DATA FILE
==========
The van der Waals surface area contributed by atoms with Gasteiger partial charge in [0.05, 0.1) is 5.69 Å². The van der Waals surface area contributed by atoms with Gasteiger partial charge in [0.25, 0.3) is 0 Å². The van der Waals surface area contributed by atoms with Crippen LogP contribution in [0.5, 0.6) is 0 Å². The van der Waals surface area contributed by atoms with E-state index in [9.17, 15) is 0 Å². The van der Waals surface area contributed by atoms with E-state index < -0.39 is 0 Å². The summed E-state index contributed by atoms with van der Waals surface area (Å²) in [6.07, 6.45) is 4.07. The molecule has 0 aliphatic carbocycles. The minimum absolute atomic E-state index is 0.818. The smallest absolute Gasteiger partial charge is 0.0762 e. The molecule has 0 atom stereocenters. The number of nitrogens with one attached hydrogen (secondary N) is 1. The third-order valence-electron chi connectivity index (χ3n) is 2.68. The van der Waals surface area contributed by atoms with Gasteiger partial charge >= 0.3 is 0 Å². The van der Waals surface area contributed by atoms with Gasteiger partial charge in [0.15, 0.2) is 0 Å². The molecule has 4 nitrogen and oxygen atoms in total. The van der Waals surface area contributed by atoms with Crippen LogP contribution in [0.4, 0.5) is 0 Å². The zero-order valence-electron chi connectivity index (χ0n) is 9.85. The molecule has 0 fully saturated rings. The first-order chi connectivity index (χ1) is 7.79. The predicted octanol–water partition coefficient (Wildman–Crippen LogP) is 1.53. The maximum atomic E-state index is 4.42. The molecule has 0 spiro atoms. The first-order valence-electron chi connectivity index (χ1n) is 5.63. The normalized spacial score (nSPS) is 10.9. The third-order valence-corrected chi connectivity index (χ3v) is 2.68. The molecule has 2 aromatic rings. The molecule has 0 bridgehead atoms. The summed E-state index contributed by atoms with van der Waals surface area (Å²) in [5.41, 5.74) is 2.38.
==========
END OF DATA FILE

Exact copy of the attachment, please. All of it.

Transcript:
The van der Waals surface area contributed by atoms with Gasteiger partial charge in [0.05, 0.1) is 5.69 Å². The van der Waals surface area contributed by atoms with Gasteiger partial charge in [0.25, 0.3) is 0 Å². The van der Waals surface area contributed by atoms with Crippen LogP contribution in [0.5, 0.6) is 0 Å². The van der Waals surface area contributed by atoms with E-state index in [9.17, 15) is 0 Å². The van der Waals surface area contributed by atoms with E-state index < -0.39 is 0 Å². The summed E-state index contributed by atoms with van der Waals surface area (Å²) in [6.07, 6.45) is 4.07. The molecule has 0 aliphatic carbocycles. The minimum absolute atomic E-state index is 0.818. The smallest absolute Gasteiger partial charge is 0.0762 e. The molecule has 0 atom stereocenters. The number of nitrogens with one attached hydrogen (secondary N) is 1. The third-order valence-electron chi connectivity index (χ3n) is 2.68. The van der Waals surface area contributed by atoms with Gasteiger partial charge >= 0.3 is 0 Å². The van der Waals surface area contributed by atoms with Gasteiger partial charge in [0.15, 0.2) is 0 Å². The molecule has 4 nitrogen and oxygen atoms in total. The van der Waals surface area contributed by atoms with Crippen LogP contribution in [0.4, 0.5) is 0 Å². The zero-order valence-electron chi connectivity index (χ0n) is 9.85. The molecule has 0 fully saturated rings. The first-order chi connectivity index (χ1) is 7.79. The predicted octanol–water partition coefficient (Wildman–Crippen LogP) is 1.53. The maximum atomic E-state index is 4.42. The molecule has 0 spiro atoms. The first-order valence-electron chi connectivity index (χ1n) is 5.63. The normalized spacial score (nSPS) is 10.9. The third-order valence-corrected chi connectivity index (χ3v) is 2.68. The molecule has 2 aromatic rings. The molecule has 0 bridgehead atoms. The summed E-state index contributed by atoms with van der Waals surface area (Å²) in [5.41, 5.74) is 2.38.